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The Fall of Kelvin Walker
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The Fall of Kelvin Walker

3.68  ·  Rating Details  ·  161 Ratings  ·  9 Reviews
Drawing on a mixture of Scottish archetypes and British stereotypes and expressing all the author's cynicism towards religion, the media and the imperial British centre, this brief fable was reportedly inspired by Gray's own visit to London as a struggling artist to record a documentary called Under The Helmet (in which he tried to increase his sales by suggesting that he ...more
Hardcover, 144 pages
Published 1986 by George Braziller (first published 1985)
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Tom Willard
Feb 14, 2015 Tom Willard rated it really liked it
I like a book that shouts in all caps to me, GOODBYE!! A proper exit is demanded in a book that stands on such formalities. The only thing that could out duel Gray's adieu is an ANTICLIMAX, tidily, almost mockingly so, detailing the eventualities of the dramatis personae of this narrative. And it is true, things are always easier for the English. What did I really know about the Scot Gray? I knew his books looked odd, that he is far too fond of large fonts and there lies a woodcut quality to man ...more
MJ Nicholls
Feb 09, 2011 MJ Nicholls rated it really liked it  ·  review of another edition
Shelves: novels, hoots-mon

One from Gray's raging nationalist staple. A confident Scot from a remote village goes to London to make his fame and fortune, but can't shake his father's Calvinist guilt. A rather dour book with no redemption. Lovely. (Nice cover, too).
Nigel
Feb 18, 2015 Nigel rated it it was amazing
A Scottish Calvinist replaces God with Nietzsche and travels to London to force himself on the world through sheer will and bare faced cheek and complete and utter self-assurance. His rise is rapid, his fall abrupt and along the way he tramples through a few lives of the poor and powerless and the rich and powerful and is rather like an alien visiting from another planet. Funny and odd and... well, odd and funny. Funny peculiar rather than funny ha-ha, mind you.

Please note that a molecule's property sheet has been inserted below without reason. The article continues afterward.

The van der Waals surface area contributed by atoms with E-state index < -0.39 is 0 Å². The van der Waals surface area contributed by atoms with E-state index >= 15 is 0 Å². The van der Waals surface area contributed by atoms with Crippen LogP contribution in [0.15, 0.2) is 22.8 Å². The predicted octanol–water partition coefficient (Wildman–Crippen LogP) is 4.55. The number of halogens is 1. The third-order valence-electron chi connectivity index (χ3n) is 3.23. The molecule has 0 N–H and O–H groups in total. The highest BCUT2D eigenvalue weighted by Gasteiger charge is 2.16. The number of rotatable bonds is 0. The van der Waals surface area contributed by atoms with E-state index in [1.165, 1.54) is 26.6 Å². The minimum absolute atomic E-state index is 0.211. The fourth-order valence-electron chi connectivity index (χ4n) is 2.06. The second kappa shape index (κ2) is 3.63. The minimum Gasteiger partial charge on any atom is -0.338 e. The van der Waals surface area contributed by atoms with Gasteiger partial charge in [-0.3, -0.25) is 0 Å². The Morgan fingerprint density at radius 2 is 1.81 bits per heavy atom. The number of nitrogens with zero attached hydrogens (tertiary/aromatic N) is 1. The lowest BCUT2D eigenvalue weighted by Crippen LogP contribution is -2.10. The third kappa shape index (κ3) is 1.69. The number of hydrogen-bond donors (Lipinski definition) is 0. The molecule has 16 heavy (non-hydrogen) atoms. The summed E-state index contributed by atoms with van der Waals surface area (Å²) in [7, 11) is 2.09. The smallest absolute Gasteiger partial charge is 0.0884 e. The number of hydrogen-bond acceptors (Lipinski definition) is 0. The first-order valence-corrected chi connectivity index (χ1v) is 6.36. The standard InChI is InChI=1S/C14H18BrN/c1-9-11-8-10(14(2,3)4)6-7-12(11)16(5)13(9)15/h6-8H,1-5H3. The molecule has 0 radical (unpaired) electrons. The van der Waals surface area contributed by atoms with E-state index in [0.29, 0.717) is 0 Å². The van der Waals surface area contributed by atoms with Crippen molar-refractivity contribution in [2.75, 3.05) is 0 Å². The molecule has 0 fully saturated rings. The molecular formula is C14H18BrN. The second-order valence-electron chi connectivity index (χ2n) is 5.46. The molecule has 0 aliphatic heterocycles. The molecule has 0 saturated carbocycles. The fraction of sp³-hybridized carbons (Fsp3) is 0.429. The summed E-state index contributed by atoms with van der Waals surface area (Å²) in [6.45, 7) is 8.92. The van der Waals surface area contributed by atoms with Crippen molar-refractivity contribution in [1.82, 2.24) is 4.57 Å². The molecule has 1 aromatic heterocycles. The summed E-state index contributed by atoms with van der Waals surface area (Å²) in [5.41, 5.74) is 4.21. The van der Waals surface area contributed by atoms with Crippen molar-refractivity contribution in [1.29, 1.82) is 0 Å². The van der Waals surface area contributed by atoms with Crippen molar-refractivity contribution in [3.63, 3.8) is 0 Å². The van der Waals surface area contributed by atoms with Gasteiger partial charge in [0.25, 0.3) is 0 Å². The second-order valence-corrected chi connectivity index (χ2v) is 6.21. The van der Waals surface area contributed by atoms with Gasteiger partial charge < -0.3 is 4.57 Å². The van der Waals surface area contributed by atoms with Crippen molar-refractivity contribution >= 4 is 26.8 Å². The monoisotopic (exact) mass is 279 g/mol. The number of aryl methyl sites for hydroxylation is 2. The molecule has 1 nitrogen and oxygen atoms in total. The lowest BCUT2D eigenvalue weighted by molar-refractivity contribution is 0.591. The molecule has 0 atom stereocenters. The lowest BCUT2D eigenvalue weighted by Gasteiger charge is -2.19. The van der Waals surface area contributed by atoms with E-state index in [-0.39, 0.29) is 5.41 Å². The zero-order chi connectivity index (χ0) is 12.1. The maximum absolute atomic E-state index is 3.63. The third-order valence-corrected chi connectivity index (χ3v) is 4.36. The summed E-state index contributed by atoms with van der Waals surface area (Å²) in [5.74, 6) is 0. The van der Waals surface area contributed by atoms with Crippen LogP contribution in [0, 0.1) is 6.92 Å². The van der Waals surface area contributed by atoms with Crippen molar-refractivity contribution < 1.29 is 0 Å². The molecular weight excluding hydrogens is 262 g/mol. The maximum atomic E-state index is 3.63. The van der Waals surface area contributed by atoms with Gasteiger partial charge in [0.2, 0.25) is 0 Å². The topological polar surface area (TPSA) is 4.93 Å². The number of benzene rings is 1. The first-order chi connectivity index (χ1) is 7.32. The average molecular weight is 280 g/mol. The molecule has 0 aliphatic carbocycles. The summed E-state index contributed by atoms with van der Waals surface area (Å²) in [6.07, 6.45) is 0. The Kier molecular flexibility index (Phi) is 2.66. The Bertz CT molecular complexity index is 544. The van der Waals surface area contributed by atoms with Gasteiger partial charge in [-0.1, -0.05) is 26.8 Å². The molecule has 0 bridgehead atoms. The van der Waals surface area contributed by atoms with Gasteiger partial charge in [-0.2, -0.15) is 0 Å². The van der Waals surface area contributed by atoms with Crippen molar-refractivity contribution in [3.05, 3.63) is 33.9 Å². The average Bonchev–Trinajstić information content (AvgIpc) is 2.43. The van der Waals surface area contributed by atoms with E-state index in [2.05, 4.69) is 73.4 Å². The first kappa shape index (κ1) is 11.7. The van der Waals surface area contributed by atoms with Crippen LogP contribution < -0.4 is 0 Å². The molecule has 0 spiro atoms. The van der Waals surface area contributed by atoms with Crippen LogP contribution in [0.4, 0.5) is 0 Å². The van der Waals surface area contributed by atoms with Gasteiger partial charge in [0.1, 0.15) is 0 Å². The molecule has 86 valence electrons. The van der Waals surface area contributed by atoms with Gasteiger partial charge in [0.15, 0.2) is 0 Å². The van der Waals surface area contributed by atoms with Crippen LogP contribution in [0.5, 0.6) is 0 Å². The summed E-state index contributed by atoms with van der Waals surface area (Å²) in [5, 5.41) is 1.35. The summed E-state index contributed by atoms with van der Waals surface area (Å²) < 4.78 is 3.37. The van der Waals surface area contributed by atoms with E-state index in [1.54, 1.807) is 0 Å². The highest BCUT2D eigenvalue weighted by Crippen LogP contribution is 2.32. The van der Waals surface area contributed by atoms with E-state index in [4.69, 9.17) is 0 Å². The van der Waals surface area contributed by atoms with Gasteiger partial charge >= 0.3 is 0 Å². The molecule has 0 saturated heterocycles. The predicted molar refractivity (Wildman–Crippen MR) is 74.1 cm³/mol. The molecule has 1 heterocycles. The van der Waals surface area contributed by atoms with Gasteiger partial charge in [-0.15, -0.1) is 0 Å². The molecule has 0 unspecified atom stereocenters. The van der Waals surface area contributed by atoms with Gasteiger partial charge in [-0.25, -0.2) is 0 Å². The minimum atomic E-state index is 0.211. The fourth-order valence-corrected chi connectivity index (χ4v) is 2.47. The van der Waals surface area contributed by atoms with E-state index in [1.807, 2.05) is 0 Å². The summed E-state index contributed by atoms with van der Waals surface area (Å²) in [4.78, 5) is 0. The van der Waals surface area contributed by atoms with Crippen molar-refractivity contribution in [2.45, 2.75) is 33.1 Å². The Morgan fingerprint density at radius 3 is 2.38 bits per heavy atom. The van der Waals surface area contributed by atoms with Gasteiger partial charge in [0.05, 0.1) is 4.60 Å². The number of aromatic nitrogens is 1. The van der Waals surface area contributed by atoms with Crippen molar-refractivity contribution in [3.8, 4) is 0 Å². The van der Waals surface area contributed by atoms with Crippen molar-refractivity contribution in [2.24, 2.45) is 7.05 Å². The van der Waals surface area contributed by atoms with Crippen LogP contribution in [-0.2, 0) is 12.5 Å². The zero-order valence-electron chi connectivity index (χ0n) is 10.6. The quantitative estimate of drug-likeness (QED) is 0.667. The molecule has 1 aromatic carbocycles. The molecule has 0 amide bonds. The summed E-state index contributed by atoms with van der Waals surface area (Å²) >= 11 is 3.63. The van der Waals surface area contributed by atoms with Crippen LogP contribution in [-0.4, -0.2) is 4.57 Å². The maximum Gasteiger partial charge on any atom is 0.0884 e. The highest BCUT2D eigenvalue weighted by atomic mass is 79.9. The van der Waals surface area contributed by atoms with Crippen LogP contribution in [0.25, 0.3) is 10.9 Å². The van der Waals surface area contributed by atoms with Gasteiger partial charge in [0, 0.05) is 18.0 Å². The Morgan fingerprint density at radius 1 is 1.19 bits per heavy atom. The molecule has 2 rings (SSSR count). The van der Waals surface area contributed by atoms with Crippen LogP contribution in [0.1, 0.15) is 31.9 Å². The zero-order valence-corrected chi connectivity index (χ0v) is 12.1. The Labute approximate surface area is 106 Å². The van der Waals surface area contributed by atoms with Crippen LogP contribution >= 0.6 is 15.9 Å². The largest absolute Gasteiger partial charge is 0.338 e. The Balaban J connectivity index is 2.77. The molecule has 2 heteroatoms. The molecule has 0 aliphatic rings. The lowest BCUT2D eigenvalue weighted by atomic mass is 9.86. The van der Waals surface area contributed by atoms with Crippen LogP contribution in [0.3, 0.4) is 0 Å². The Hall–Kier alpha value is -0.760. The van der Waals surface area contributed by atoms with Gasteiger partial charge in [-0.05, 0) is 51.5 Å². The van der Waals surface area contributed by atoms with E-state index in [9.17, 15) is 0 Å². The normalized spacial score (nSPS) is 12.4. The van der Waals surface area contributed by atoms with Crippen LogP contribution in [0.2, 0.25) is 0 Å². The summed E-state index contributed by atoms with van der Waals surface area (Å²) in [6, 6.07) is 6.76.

Fraser
Jan 20, 2016 Fraser rated it really liked it
Of its time, a tale of a somewhat sociopathic individual moving from a small town in Scotland to wreak havoc in London. The story is somewhat predictable, but the situations uncomfortable and the writing Gray's dependable dour style.
Sarah
Jun 24, 2015 Sarah rated it liked it
Cynical, dour, slightly depressing, Scottish, witty, succinct. A good quick read.
Fergus
Nov 02, 2014 Fergus rated it really liked it  ·  review of another edition
Dour and cynical and angry and funny and typically great.
Slickdpdx
Oct 19, 2011 Slickdpdx rated it really liked it  ·  review of another edition
The origins of this slim novel as a play show in witty snippets of dialogue and bold strokes that quickly paint the rise (and fall) of a young Scot and self-proclaimed Nietzschean determined to take London and the World. A good read.
Juno
Jun 14, 2010 Juno rated it really liked it
That's two by Gray now and at the end of both I've found myself sort of speechless. Pointed, acidly pointed and yet, somehow, sympathetic. Or maybe human. Also quite funny.
Iain Watson
The Fall of Kelvin Walker by Alasdair Gray (1991)
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Alasdair Gray trained as a painter at the local Glasgow school of art. He was 47 when he published his first novel, Lanark (1981), which combines all sorts of genres, from sci-fi to autobiography and literary criticism, into a fantastic account of the city of Unthank - a thinly disguised Glasgow.

Gray shows an interest in sex which borders on the unhealthy, as indicated by the title of his 1990 nov
...more
More about Alasdair Gray...

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